VANCOUVER — A new drug, recently approved by Health Canada, brings a cure closer for the 250,000 hepatitis C sufferers across Canada.
Boceprevir — brand name victrelis — when added to current standard therapy has been shown to have higher cure rates in studies published early this year by the New England Journal of Medicine.
A similar drug, telaprevir, is under 'priority review' at Health Canada.
"Given the prevalence of the disease, this is a significant development" said Dr. Alnoor Ramji, clinical assistant professor at the University of British Columbia. "The new medicine is part of a new generation of drugs that offer patients a greater hope for a cure."
The approval is just what Abbotsford resident Chris Robinson, 51, has been waiting for since he was diagnosed with cirrhosis caused by chronic hepatitis C infection last year.
"I asked the doctor, what this drug will do and he said, 'It will cure you'," said Robinson.
Robinson's doctors have withheld treatment to date, as the advanced nature of his condition made current treatments risky.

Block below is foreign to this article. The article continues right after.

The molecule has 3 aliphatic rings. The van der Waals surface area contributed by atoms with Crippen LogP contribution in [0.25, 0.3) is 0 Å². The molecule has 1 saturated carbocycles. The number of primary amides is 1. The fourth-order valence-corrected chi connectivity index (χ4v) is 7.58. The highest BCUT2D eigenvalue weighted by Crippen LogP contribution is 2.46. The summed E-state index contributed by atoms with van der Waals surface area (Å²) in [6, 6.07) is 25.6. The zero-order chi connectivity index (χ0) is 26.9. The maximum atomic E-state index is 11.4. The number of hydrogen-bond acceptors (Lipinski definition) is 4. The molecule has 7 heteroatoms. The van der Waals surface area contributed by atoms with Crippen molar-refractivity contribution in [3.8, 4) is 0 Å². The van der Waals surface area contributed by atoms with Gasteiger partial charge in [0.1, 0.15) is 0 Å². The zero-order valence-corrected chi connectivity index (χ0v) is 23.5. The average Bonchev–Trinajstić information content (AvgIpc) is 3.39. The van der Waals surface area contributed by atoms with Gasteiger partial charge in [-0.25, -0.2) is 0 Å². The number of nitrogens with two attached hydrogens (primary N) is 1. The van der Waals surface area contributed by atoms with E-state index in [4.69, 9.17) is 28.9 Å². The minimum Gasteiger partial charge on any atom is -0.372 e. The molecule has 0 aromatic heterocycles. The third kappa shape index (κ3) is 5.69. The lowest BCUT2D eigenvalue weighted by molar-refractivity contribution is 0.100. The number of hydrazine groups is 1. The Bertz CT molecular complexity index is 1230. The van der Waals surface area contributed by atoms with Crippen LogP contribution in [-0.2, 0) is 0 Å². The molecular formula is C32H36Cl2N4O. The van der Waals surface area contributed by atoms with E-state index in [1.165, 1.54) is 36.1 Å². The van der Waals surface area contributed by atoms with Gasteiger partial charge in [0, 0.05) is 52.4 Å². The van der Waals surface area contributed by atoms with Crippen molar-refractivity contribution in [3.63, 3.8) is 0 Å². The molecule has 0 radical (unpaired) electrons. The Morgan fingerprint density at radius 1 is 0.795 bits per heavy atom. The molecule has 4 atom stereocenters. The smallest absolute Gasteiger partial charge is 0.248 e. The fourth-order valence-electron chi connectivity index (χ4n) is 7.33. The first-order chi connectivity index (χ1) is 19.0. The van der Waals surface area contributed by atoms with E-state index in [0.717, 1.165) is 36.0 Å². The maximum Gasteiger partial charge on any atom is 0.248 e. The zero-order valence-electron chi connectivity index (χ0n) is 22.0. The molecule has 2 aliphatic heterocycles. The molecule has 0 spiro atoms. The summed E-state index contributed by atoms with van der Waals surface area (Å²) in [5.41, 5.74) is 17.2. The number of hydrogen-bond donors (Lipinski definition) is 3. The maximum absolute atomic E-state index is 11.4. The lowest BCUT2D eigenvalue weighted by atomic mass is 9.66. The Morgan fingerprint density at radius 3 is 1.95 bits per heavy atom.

Unlike current treatments that work by boosting the immune system, this new type of drug works directly against the virus by inhibiting an enzyme that the virus needs in order to replicate, said Ramji — who was also involved in the clinical trials of boceprevir in Canada.
"When added to the current cocktail of drugs, the new drugs take the effectiveness rate to 67 per cent from the current rate of about 40 per cent," said Ramji.
The other advantage, he said, is that these treatments have the potential to shorten the treatment period — from 48 weeks to about 28 weeks — depending on the response of the patient, reducing the impact of serious side-effects.
Hepatitis C is a virus that is transmitted through the blood. It infects the liver, causing it to become inflamed and preventing it from working properly. It is often the cause of severe liver disease including cirrhosis and liver cancer.
Fever, fatigue, reduced appetite, stomach pain, dark urine, jaundice (yellowing of skin or eyes), nausea and vomiting, aching muscles and joints, poor concentration, anxiety and depression are some of the symptoms.
There is no vaccine against hepatitis C and it can be acquired in numerous ways, including sharing razors, toothbrushes and scissors with an infected person. Injection drug use — current or past — is the cause of approximately 60 per cent of infections in Canada.
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